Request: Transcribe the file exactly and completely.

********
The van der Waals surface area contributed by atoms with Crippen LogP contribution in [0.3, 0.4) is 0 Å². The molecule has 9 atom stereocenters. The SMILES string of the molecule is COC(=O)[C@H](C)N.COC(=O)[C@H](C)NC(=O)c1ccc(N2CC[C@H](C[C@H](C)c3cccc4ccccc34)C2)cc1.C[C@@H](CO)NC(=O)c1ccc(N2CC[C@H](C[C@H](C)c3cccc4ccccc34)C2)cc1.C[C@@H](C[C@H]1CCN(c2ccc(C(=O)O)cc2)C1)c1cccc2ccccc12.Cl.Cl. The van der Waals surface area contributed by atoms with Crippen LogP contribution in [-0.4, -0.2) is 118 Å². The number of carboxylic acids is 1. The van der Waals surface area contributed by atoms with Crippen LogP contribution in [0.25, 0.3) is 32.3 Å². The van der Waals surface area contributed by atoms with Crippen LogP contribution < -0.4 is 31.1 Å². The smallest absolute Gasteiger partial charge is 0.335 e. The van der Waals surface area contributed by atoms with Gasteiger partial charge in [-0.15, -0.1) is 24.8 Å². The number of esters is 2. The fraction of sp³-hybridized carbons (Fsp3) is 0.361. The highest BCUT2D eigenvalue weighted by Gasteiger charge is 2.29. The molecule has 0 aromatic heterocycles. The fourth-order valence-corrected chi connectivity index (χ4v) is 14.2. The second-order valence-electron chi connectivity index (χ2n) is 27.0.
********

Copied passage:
The van der Waals surface area contributed by atoms with Crippen LogP contribution in [0.3, 0.4) is 0 Å². The molecule has 9 atom stereocenters. The SMILES string of the molecule is COC(=O)[C@H](C)N.COC(=O)[C@H](C)NC(=O)c1ccc(N2CC[C@H](C[C@H](C)c3cccc4ccccc34)C2)cc1.C[C@@H](CO)NC(=O)c1ccc(N2CC[C@H](C[C@H](C)c3cccc4ccccc34)C2)cc1.C[C@@H](C[C@H]1CCN(c2ccc(C(=O)O)cc2)C1)c1cccc2ccccc12.Cl.Cl. The van der Waals surface area contributed by atoms with Crippen LogP contribution in [-0.4, -0.2) is 118 Å². The number of carboxylic acids is 1. The van der Waals surface area contributed by atoms with Crippen LogP contribution in [0.25, 0.3) is 32.3 Å². The van der Waals surface area contributed by atoms with Crippen LogP contribution < -0.4 is 31.1 Å². The smallest absolute Gasteiger partial charge is 0.335 e. The van der Waals surface area contributed by atoms with Gasteiger partial charge in [-0.15, -0.1) is 24.8 Å². The number of esters is 2. The fraction of sp³-hybridized carbons (Fsp3) is 0.361. The highest BCUT2D eigenvalue weighted by Gasteiger charge is 2.29. The molecule has 0 aromatic heterocycles. The fourth-order valence-corrected chi connectivity index (χ4v) is 14.2. The second-order valence-electron chi connectivity index (χ2n) is 27.0.